Simon Rydell
Physics, programming
and the rest


IRC anytime

Setting up a raspberry pi with ssh and weechat

IRC, or Internet Relay Chat, is a great way to get in touch with really experienced people of almost all subjects. I'm a newcomer to IRC but It's really growing on me. I've used irssi, but recently fallen for weechat for its easy to use, easy to configure approach.

The only thing is the constant upkeep. You see, whenever you log out of an IRC client, you stop listening to the channels, meaning you'll lose anything that has been said while you were away. Tmux helps some but since I'm on a laptop I lose wifi whenever I leave home. Lets solve this by setting up a secure ssh server running weechat that can be accessed from anywhere.

Conventions used in this article:

  • Whenever the reader need to change something, it is marked as {{ change_me }}.

  • When the terminal is from the home computer, the prompt will be listed as (home)$ and when on the pi (pi)$.

Setting up ssh and wifi headless

Start by downloading and installing raspbian to a sd card. Since I'm not a big fan of the clunky temporary external screen + keyboard and mouse we will do a headless setup. Assuming you have your SD card mounted, ssh can be enabled at boot by creating an empty file called ssh in the boot folder.

(home)$ touch {{ /path/to/raspberrypi/boot/ssh }}

The raspberry pi uses wpa_supplicant for wifi and is able to move a wpa_supplicant.conf from the boot directory on the SD card (same as with ssh) to /etc/wpa_supplicant/wpa_supplicant.conf. Create a file called wpa_supplicant.conf and add the following.

ctrl_interface=DIR=/var/run/wpa_supplicant GROUP=netdev
update_config=1
country={{ your_ISO-3166-1_two-letter_country_code }}

network={
    ssid="{{ your_wifi_name }}"
    psk="{{ your_wifi_password }}"
    key_mgmt=WPA-PSK
}

Where the ISO code for your country can be found here. You should now be able to boot up, automatically connect to your wifi and ssh into the raspberry pi.

(home)$ ssh pi@{{ IP_of_raspberry_pi }}

You can usually find the IP address of the pi in your router by going to 192.168.0.1 in your browser of choice. Note that for me the router IP is 192.168.10.1 so it may differ.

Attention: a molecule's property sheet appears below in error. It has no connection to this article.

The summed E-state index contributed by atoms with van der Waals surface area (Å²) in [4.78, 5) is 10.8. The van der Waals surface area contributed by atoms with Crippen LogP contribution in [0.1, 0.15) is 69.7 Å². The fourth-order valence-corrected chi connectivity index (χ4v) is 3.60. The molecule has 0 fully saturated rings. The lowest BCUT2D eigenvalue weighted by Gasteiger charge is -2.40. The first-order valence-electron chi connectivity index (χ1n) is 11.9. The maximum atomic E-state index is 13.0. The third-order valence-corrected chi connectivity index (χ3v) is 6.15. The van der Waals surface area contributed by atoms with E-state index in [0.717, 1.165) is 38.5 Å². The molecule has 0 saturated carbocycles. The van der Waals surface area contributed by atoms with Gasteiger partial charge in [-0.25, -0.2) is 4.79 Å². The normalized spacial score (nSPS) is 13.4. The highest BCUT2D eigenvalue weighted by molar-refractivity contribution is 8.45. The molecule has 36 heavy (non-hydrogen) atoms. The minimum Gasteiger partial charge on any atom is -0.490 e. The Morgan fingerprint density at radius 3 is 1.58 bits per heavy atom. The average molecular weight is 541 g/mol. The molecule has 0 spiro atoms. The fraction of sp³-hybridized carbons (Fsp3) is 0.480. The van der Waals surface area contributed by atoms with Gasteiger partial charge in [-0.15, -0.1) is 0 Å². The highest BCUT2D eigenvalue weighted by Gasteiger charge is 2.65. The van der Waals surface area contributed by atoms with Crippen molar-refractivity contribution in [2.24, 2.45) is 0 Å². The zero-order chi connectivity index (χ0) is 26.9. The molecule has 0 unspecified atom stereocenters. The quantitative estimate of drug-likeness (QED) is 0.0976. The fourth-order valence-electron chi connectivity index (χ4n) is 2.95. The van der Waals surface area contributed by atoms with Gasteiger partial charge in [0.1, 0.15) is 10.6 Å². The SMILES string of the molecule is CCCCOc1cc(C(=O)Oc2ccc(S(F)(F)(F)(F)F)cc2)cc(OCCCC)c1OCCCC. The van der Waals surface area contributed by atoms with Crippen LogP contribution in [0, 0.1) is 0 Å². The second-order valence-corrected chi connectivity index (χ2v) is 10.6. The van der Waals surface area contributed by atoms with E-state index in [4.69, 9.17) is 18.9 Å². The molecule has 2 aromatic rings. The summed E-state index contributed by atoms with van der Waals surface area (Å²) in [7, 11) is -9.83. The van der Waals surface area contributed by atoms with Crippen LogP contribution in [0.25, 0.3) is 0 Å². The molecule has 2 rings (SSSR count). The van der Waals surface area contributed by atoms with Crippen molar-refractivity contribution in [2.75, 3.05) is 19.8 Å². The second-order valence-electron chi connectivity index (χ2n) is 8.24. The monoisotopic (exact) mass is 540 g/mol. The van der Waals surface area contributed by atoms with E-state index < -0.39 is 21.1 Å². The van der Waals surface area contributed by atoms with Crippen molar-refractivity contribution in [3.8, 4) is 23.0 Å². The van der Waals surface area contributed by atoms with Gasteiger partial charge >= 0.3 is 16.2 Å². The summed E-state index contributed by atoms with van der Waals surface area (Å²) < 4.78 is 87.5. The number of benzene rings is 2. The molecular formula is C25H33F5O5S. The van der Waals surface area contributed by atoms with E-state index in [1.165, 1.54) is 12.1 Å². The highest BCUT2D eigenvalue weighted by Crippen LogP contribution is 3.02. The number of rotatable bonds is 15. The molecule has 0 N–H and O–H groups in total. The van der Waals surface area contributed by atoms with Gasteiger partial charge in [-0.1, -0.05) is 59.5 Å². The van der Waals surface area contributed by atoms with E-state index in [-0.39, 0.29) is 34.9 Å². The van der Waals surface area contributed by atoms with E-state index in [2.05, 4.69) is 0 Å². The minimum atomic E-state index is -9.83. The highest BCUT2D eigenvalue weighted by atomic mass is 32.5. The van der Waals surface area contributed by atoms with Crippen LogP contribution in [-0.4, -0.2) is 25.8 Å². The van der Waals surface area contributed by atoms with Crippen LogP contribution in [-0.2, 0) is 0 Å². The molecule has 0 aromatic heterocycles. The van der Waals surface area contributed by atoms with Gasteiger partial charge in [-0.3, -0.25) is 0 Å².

Static IP

Since you probably don't want to redo the previous steps, you should consider giving the pi a static IP. To do so you need the interface you want to configure:

(pi)$ ifconfig

...
wlan0: flags=4163<UP,BROADCAST,RUNNING,MULTICAST>  mtu 1500
             inet 192.168.10.171  netmask 255.255.255.0  broadcast 192.168.10.255
             inet6 fe80::ac6d:1efb:40ed:5794  prefixlen 64  scopeid 0x20<link>
             ether b8:27:eb:45:eb:c3  txqueuelen 1000  (Ethernet)
             RX packets 153062  bytes 178284808 (170.0 MiB)
             RX errors 0  dropped 0  overruns 0  frame 0
             TX packets 74992  bytes 8352104 (7.9 MiB)
             TX errors 0  dropped 0 overruns 0  carrier 0  collisions 0
...

So you can see my interface is wlan0 and my current IP is 192.168.10.171 and IPv6 is fe80::ac6d:1efb:40ed:5794. Edit /etc/dhcpcd.conf to make the IP static.

# /etc/dhcpcd.conf

# static IP configuration
interface wlan0
static ip_address={{ your_IP_address }}/24
static ip6_address={{ your_IPv6_address }}/64
static routers={{ your_router_IP }}
static domain_name_servers={{ your_router_IP }}

Reboot the pi and check that it works.

SSH key generation and configuration

Key pair authentication is generally preferable to passwords. Passwords can be hacked, and maintaining a large number of them by memory is difficult and by other means, potentially insecure. By default, the pi uses passwords, so we should really change that.

Start by generating a new key pair on your home machine.

(home)$ ssh-keygen -t rsa -b 4096 -C "{{ your_email_address }}"

If you usually don't use a passphrase and store your private key unencrypted on disk, please see further reading on keychain.

You can now copy the key to your pi.

(home)$ ssh-copy-id pi@{{ pi_IP }}